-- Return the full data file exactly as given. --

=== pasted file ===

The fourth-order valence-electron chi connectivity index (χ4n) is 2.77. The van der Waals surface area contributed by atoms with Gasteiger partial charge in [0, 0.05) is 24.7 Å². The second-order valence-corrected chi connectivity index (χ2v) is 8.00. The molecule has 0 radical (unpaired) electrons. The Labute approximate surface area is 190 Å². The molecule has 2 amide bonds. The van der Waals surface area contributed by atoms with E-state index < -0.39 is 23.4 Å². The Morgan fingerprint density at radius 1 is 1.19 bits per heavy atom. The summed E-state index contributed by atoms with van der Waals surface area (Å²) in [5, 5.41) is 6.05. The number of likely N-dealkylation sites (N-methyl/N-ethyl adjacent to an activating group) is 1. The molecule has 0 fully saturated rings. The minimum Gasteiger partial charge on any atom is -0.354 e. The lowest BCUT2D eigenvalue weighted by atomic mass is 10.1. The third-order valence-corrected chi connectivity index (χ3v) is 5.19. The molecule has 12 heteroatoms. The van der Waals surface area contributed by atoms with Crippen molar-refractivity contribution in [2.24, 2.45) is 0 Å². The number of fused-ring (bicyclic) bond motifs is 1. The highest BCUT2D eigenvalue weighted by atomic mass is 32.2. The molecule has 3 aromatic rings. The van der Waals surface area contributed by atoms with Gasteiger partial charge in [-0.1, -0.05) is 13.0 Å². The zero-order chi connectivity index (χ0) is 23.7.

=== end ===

The fourth-order valence-electron chi connectivity index (χ4n) is 2.77. The van der Waals surface area contributed by atoms with Gasteiger partial charge in [0, 0.05) is 24.7 Å². The second-order valence-corrected chi connectivity index (χ2v) is 8.00. The molecule has 0 radical (unpaired) electrons. The Labute approximate surface area is 190 Å². The molecule has 2 amide bonds. The van der Waals surface area contributed by atoms with E-state index < -0.39 is 23.4 Å². The Morgan fingerprint density at radius 1 is 1.19 bits per heavy atom. The summed E-state index contributed by atoms with van der Waals surface area (Å²) in [5, 5.41) is 6.05. The number of likely N-dealkylation sites (N-methyl/N-ethyl adjacent to an activating group) is 1. The molecule has 0 fully saturated rings. The minimum Gasteiger partial charge on any atom is -0.354 e. The lowest BCUT2D eigenvalue weighted by atomic mass is 10.1. The third-order valence-corrected chi connectivity index (χ3v) is 5.19. The molecule has 12 heteroatoms. The van der Waals surface area contributed by atoms with Crippen molar-refractivity contribution in [2.24, 2.45) is 0 Å². The number of fused-ring (bicyclic) bond motifs is 1. The highest BCUT2D eigenvalue weighted by atomic mass is 32.2. The molecule has 3 aromatic rings. The van der Waals surface area contributed by atoms with Gasteiger partial charge in [-0.1, -0.05) is 13.0 Å². The zero-order chi connectivity index (χ0) is 23.7.